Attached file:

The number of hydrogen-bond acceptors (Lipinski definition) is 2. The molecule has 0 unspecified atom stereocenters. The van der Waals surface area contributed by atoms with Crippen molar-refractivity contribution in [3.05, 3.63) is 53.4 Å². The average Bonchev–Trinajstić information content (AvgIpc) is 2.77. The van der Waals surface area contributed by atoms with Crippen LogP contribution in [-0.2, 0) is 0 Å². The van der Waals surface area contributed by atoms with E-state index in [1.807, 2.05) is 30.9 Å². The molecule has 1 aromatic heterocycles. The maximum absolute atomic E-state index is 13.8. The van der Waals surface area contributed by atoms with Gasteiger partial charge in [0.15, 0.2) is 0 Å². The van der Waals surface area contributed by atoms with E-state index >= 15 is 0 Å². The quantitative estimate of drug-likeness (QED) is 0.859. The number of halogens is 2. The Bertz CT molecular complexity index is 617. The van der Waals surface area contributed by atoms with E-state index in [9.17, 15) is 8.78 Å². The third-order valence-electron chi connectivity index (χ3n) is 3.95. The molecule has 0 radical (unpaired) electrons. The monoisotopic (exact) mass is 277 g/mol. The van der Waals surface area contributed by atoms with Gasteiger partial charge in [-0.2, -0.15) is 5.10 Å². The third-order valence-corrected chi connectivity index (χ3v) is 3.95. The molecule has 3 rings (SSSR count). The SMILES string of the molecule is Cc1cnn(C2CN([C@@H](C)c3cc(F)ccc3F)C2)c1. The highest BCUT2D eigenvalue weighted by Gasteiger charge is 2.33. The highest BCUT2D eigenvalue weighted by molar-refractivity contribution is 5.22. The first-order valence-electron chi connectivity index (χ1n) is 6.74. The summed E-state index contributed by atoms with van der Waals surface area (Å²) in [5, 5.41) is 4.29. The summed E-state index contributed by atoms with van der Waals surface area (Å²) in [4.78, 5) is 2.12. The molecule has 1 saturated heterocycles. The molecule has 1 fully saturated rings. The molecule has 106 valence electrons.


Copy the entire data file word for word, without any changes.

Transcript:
The number of hydrogen-bond acceptors (Lipinski definition) is 2. The molecule has 0 unspecified atom stereocenters. The van der Waals surface area contributed by atoms with Crippen molar-refractivity contribution in [3.05, 3.63) is 53.4 Å². The average Bonchev–Trinajstić information content (AvgIpc) is 2.77. The van der Waals surface area contributed by atoms with Crippen LogP contribution in [-0.2, 0) is 0 Å². The van der Waals surface area contributed by atoms with E-state index in [1.807, 2.05) is 30.9 Å². The molecule has 1 aromatic heterocycles. The maximum absolute atomic E-state index is 13.8. The van der Waals surface area contributed by atoms with Gasteiger partial charge in [0.15, 0.2) is 0 Å². The van der Waals surface area contributed by atoms with E-state index >= 15 is 0 Å². The quantitative estimate of drug-likeness (QED) is 0.859. The number of halogens is 2. The Bertz CT molecular complexity index is 617. The van der Waals surface area contributed by atoms with E-state index in [9.17, 15) is 8.78 Å². The third-order valence-electron chi connectivity index (χ3n) is 3.95. The molecule has 0 radical (unpaired) electrons. The monoisotopic (exact) mass is 277 g/mol. The van der Waals surface area contributed by atoms with Gasteiger partial charge in [-0.2, -0.15) is 5.10 Å². The third-order valence-corrected chi connectivity index (χ3v) is 3.95. The molecule has 3 rings (SSSR count). The SMILES string of the molecule is Cc1cnn(C2CN([C@@H](C)c3cc(F)ccc3F)C2)c1. The highest BCUT2D eigenvalue weighted by Gasteiger charge is 2.33. The highest BCUT2D eigenvalue weighted by molar-refractivity contribution is 5.22. The first-order valence-electron chi connectivity index (χ1n) is 6.74. The summed E-state index contributed by atoms with van der Waals surface area (Å²) in [5, 5.41) is 4.29. The summed E-state index contributed by atoms with van der Waals surface area (Å²) in [4.78, 5) is 2.12. The molecule has 1 saturated heterocycles. The molecule has 1 fully saturated rings. The molecule has 106 valence electrons.